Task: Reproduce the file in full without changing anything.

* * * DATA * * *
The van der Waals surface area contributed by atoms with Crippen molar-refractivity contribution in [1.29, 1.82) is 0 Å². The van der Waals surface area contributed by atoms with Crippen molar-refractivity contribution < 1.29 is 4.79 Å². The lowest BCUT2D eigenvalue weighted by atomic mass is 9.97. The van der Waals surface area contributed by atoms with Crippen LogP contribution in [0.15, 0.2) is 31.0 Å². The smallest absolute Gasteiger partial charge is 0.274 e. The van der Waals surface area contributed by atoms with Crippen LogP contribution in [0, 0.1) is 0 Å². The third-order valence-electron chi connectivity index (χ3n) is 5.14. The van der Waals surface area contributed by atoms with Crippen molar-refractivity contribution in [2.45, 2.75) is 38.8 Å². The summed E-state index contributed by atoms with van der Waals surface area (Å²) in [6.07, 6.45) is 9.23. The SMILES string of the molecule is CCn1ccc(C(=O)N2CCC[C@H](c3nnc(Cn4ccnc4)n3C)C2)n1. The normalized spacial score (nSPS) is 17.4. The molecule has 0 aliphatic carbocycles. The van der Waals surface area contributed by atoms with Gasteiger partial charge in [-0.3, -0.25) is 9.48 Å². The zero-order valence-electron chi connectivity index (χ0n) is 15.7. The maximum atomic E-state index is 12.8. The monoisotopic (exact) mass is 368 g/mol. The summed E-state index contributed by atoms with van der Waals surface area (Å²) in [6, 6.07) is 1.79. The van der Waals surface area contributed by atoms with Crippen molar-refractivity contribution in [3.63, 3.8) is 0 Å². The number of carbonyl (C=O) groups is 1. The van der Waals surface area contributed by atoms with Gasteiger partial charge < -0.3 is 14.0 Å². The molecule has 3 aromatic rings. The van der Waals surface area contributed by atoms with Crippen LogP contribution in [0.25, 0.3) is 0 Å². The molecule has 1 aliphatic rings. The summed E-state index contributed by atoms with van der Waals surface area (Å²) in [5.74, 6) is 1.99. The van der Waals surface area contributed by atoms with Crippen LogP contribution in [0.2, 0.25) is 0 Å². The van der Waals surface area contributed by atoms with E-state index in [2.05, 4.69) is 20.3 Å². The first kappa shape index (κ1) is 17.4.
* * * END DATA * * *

The van der Waals surface area contributed by atoms with Crippen molar-refractivity contribution in [1.29, 1.82) is 0 Å². The van der Waals surface area contributed by atoms with Crippen molar-refractivity contribution < 1.29 is 4.79 Å². The lowest BCUT2D eigenvalue weighted by atomic mass is 9.97. The van der Waals surface area contributed by atoms with Crippen LogP contribution in [0.15, 0.2) is 31.0 Å². The smallest absolute Gasteiger partial charge is 0.274 e. The van der Waals surface area contributed by atoms with Crippen LogP contribution in [0, 0.1) is 0 Å². The third-order valence-electron chi connectivity index (χ3n) is 5.14. The van der Waals surface area contributed by atoms with Crippen molar-refractivity contribution in [2.45, 2.75) is 38.8 Å². The summed E-state index contributed by atoms with van der Waals surface area (Å²) in [6.07, 6.45) is 9.23. The SMILES string of the molecule is CCn1ccc(C(=O)N2CCC[C@H](c3nnc(Cn4ccnc4)n3C)C2)n1. The normalized spacial score (nSPS) is 17.4. The molecule has 0 aliphatic carbocycles. The van der Waals surface area contributed by atoms with Gasteiger partial charge in [-0.3, -0.25) is 9.48 Å². The zero-order valence-electron chi connectivity index (χ0n) is 15.7. The maximum atomic E-state index is 12.8. The monoisotopic (exact) mass is 368 g/mol. The summed E-state index contributed by atoms with van der Waals surface area (Å²) in [6, 6.07) is 1.79. The van der Waals surface area contributed by atoms with Crippen molar-refractivity contribution in [3.63, 3.8) is 0 Å². The number of carbonyl (C=O) groups is 1. The van der Waals surface area contributed by atoms with Gasteiger partial charge < -0.3 is 14.0 Å². The molecule has 3 aromatic rings. The van der Waals surface area contributed by atoms with Crippen LogP contribution in [0.25, 0.3) is 0 Å². The molecule has 1 aliphatic rings. The summed E-state index contributed by atoms with van der Waals surface area (Å²) in [5.74, 6) is 1.99. The van der Waals surface area contributed by atoms with Crippen LogP contribution in [0.2, 0.25) is 0 Å². The van der Waals surface area contributed by atoms with E-state index in [2.05, 4.69) is 20.3 Å². The first kappa shape index (κ1) is 17.4.